Yoko Ono/Plastic Ono Band, ‘Take Me To the Land of Hell’ (Chimera Music)
Yoko Ono, who turned 80 this past February, baffled rock audiences when she released her first album, “Yoko Ono/Plastic Ono Band,” in 1970. But when you hear it today, it’s easy to recognize it as proto-punk — the bridge between the Velvet Underground and Patti Smith. And while her vocals grated on ears more accustomed to classic rock back in the ‘70s, she’s right at home in the post-alternative rock age, where her avant-garde approach is seen as an asset, not a liability.
Her new album is jointly credited to Ono and the current edition of the “Plastic Ono Band,” which features her son Sean, among others, and also includes guest appearances by Lenny Kravitz, as well as Adam Horovitz and Mike D of the Beastie Boys, who bring their programming and remixing skills to “Bad Dancer.”
Ono largely draws on the dance beats that have made her a reigning queen on the “Billboard” Hot Dance Club Play chart (in the past decade, remixes of her songs have topped the chart 10 times). And she’s mellowed with age — at least in comparison to the fierce rock that made her 1995 album “Rising” so incendiary. You’ll still find those trademark Ono warbles on “Shine Shine,” but they’re balanced by the quiet grace of the title track, a meditation on loss, presumably about her late husband, John Lennon.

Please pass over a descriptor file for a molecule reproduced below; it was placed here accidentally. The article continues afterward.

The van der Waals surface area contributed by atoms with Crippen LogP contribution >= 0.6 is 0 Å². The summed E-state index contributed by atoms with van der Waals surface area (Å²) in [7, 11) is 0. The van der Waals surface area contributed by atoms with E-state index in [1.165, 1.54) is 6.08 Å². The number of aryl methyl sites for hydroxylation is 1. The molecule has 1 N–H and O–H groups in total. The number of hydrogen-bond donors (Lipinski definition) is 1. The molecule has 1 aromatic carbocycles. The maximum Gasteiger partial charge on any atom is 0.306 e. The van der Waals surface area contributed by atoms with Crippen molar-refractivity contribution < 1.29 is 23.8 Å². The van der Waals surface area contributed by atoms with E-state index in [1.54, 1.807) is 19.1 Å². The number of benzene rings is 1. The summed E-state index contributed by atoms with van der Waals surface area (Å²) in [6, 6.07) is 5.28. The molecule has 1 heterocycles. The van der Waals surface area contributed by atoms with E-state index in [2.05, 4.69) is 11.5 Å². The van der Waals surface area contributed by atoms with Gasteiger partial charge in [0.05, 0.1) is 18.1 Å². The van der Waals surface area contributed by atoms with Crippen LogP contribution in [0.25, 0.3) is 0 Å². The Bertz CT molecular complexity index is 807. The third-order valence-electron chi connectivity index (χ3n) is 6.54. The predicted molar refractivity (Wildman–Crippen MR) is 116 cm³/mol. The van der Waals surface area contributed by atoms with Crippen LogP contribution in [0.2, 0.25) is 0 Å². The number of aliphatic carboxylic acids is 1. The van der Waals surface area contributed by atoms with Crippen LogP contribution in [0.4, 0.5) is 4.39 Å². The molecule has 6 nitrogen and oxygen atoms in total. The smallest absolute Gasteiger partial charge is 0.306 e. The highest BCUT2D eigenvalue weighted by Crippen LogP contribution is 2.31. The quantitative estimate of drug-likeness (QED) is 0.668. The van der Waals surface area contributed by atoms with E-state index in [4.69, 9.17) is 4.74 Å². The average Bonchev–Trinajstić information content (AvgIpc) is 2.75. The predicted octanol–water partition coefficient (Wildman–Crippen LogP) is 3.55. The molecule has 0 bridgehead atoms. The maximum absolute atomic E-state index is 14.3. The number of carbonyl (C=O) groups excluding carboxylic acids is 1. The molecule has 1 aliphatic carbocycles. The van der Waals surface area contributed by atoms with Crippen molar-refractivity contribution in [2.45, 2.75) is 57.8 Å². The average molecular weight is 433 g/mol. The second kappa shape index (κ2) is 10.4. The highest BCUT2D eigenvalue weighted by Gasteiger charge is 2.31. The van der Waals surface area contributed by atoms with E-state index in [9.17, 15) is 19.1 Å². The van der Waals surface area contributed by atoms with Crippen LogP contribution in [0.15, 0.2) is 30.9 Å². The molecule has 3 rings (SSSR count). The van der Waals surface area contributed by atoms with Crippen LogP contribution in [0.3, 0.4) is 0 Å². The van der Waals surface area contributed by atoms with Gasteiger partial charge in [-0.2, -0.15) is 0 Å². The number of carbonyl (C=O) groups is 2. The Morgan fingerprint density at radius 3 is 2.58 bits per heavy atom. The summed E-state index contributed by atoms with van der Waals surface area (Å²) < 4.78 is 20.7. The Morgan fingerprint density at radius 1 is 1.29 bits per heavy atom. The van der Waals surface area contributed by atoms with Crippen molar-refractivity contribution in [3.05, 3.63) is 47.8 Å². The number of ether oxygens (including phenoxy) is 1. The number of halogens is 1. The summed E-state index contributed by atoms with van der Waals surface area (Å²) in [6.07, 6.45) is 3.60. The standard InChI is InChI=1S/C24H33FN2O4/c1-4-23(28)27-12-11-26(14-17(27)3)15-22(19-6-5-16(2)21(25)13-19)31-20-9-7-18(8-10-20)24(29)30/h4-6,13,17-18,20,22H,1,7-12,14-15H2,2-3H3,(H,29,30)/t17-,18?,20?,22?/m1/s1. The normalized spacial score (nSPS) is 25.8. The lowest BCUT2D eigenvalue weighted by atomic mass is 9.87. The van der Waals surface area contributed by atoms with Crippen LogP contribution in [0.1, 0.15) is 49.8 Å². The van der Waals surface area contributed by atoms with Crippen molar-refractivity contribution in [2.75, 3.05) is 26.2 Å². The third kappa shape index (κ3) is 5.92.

She’s also playfully wry on the anti-war song “Cheshire Cat Cry,” gives her humorous break up song “Leaving Tim” a vintage 1940s setting, and finds poetic inspiration in the sky on the opening track “Moonbeams,” in which she observes, “People are planets/their souls are suns/orbiting the dance floor/of our cosmic club.”